The writer is founder and chief executive of Longview Economics
On average international monetary systems last about 35 to 40 years before the tensions they create becomes too great and a new system is required.
Prior to the first world war, major economies existed on a hard gold standard. Intra-wars, most economies returned to a “semi-hard” gold standard. At the end of the second world war, a new international system was designed — the Bretton Woods order — with the dollar tied to gold, and other key currencies tied to the dollar.
When that broke down at the start of the 1970s, the world moved on to a fiat system where the dollar was not backed by a commodity, and was therefore not anchored. This system has now reached the end of its usefulness.
An understanding of the drivers of the 30-year debt supercycle illustrates the system’s tiredness. These include the unending liquidity that has been created by the commercial and central banks under this anchorless international monetary system. That process has been aided and abetted by global regulators and central banks that have largely ignored monetary targets and money supply growth.
The massive growth of mortgage debt across most of the world’s major economies is one key example of this. Rather than a shortage of housing supply, as is often postulated as the key reason for high house prices, it’s the abundant and rapid growth in mortgage debt that has been the key driver in recent decades.
This is also, of course, one of the factors sitting at the heart of today’s inequality and generational divide. Solving it should contribute significantly to healing divisions in western societies.
With a new US administration, and the end of the Covid battle in sight with the vaccination rollout under way, now is a good time for the major economies of the west (and ideally the world) to sit down and devise a new international monetary order.
As part of that there should be widespread debt cancellation, especially the government debt held by central banks. We estimate that amounts to approximately $25tn of government debt in the major regions of the global economy.
Whether debt cancellation extends beyond that should be central to the negotiations between policymakers as to the construct of the new system — ideally it should, a form of debt jubilee.
The implications for bond yields, post-debt cancellation, need to be fully thought through and debated. A normalisation in yields, as liquidity levels normalise, is likely.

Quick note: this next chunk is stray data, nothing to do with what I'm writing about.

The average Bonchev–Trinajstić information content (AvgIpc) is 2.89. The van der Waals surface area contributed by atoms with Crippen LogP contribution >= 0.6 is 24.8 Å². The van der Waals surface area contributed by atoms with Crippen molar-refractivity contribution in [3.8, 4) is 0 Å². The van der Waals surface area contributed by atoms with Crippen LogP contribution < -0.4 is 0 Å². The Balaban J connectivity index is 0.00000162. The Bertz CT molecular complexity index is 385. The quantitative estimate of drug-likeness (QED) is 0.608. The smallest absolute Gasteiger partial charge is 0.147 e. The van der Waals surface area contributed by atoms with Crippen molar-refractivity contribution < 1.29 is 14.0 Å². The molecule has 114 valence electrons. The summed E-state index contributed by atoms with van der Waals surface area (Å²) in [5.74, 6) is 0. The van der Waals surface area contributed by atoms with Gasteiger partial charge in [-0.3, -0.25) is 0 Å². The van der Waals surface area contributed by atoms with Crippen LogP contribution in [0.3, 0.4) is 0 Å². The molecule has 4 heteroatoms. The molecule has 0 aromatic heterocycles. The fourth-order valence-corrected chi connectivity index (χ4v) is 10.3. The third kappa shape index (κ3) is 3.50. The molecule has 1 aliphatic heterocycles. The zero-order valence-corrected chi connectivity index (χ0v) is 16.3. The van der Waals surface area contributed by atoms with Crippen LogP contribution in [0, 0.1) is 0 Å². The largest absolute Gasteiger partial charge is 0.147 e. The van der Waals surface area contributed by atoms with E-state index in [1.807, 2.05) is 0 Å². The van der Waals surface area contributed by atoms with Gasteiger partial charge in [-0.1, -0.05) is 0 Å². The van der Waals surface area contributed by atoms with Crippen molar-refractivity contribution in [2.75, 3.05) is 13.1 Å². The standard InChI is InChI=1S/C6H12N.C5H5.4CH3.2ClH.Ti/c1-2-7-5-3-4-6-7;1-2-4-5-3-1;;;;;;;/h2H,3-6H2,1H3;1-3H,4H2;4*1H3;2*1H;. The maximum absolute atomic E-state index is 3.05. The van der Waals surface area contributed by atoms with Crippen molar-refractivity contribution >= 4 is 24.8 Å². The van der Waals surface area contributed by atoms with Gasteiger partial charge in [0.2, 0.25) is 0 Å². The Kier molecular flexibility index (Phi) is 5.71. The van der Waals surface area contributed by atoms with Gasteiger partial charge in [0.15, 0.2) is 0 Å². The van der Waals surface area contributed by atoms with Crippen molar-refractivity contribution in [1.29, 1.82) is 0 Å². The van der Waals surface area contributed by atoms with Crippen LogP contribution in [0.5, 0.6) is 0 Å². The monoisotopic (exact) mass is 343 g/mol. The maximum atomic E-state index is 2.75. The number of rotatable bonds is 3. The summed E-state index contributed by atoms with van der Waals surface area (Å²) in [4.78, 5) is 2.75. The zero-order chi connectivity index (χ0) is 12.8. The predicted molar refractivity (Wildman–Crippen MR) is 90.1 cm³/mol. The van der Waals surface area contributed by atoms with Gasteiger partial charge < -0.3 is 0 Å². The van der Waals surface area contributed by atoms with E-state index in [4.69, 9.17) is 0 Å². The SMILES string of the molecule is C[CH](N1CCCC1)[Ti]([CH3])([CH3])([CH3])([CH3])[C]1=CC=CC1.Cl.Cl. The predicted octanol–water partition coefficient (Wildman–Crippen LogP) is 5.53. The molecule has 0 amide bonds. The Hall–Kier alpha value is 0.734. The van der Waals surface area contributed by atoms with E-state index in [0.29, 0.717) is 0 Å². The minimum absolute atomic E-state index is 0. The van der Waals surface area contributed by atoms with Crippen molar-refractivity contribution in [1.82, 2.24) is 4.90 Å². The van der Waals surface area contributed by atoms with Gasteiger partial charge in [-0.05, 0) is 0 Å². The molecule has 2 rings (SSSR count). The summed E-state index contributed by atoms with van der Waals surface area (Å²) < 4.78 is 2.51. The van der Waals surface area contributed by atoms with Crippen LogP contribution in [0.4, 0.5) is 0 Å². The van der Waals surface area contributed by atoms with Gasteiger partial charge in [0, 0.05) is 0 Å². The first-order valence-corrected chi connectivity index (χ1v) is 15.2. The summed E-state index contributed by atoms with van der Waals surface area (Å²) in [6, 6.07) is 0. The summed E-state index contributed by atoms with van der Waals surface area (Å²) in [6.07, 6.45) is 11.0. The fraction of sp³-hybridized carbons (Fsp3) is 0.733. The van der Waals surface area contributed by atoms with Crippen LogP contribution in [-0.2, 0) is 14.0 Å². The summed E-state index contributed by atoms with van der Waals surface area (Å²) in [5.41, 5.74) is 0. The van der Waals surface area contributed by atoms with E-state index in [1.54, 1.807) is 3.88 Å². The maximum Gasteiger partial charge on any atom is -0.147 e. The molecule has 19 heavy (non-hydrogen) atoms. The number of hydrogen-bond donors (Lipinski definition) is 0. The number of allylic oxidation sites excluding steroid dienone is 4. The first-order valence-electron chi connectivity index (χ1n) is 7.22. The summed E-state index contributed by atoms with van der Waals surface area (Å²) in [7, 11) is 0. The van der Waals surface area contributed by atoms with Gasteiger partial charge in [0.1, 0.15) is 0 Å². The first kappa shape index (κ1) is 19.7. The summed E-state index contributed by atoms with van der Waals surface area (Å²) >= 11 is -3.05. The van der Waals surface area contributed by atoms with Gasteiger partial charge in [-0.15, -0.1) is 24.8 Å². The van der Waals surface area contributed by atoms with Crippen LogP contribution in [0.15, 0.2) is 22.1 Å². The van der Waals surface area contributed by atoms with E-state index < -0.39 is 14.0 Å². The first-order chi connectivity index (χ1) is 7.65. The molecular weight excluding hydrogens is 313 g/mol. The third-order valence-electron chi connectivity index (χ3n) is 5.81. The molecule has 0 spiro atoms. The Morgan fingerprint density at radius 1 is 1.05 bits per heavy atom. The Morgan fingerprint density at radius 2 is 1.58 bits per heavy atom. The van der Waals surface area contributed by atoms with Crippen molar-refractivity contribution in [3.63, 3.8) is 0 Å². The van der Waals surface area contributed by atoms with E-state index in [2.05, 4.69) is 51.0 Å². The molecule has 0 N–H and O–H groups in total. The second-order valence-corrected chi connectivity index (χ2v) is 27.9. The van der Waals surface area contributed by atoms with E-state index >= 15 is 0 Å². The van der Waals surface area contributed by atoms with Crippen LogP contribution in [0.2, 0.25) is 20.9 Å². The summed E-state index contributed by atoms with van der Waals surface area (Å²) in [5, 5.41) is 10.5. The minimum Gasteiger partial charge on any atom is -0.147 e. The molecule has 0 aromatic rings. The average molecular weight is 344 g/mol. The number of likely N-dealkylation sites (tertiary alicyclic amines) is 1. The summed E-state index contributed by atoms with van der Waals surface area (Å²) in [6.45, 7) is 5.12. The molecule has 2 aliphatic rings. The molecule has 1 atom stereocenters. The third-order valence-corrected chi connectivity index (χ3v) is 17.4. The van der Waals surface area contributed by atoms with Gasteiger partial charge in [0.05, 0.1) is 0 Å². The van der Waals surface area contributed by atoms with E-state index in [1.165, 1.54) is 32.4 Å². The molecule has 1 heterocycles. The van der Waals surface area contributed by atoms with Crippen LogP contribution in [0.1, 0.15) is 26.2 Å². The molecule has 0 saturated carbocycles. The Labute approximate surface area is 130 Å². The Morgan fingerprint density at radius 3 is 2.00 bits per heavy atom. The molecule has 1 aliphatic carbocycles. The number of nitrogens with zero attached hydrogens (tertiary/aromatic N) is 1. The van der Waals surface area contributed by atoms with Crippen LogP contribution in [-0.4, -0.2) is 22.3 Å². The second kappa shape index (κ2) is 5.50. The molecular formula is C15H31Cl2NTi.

High ownership of government debt in that environment by parts of the financial system such as banks and insurers could inflict significant losses. In that case, recapitalisation of parts of the financial system should be included as part of the establishment of the new international monetary order. Equally, the impact on pension assets also needs to be considered and prepared for.
Secondly, policymakers should negotiate some form of anchor — whether it’s tying each other’s currencies together, tying them to a central electronic currency or maybe electronic special drawing rights, the international reserve asset created by the IMF.
As highlighted above, one of the key drivers of inequality in recent decades has been the ability of central and commercial banks to create unending amounts of liquidity and new debt.
This has created somewhat speculative economies, overly reliant on cheap money (whether mortgage debt or otherwise) that has then funded serial asset price bubbles. Whilst asset price bubbles are an ever-present feature throughout history, their size and frequency has picked up in recent decades.
As the Fed reported in its 2018 survey, every major asset class over the 20 years from 1997 through to 2018 grew on average at an annual pace faster than nominal GDP. In the long term, this is neither healthy nor sustainable.
With a liquidity anchor in place, the world economy will then move closer to a cleaner capitalist model where financial markets return to their primary role of price discovery and capital allocation based on perceived fundamentals (rather than liquidity levels).
Growth should then become less reliant on debt creation and more reliant on gains from productivity, global trade and innovation. In that environment, income inequality should recede as the gains from productivity growth become more widely shared.
The key reason that many western economies are now overly reliant on consumption, debt and house prices is because of the set-up of the domestic and international monetary and financial architecture. A Great Reset offers therefore opportunity to restore (some semblance of) economic fairness in western, and other, economies.
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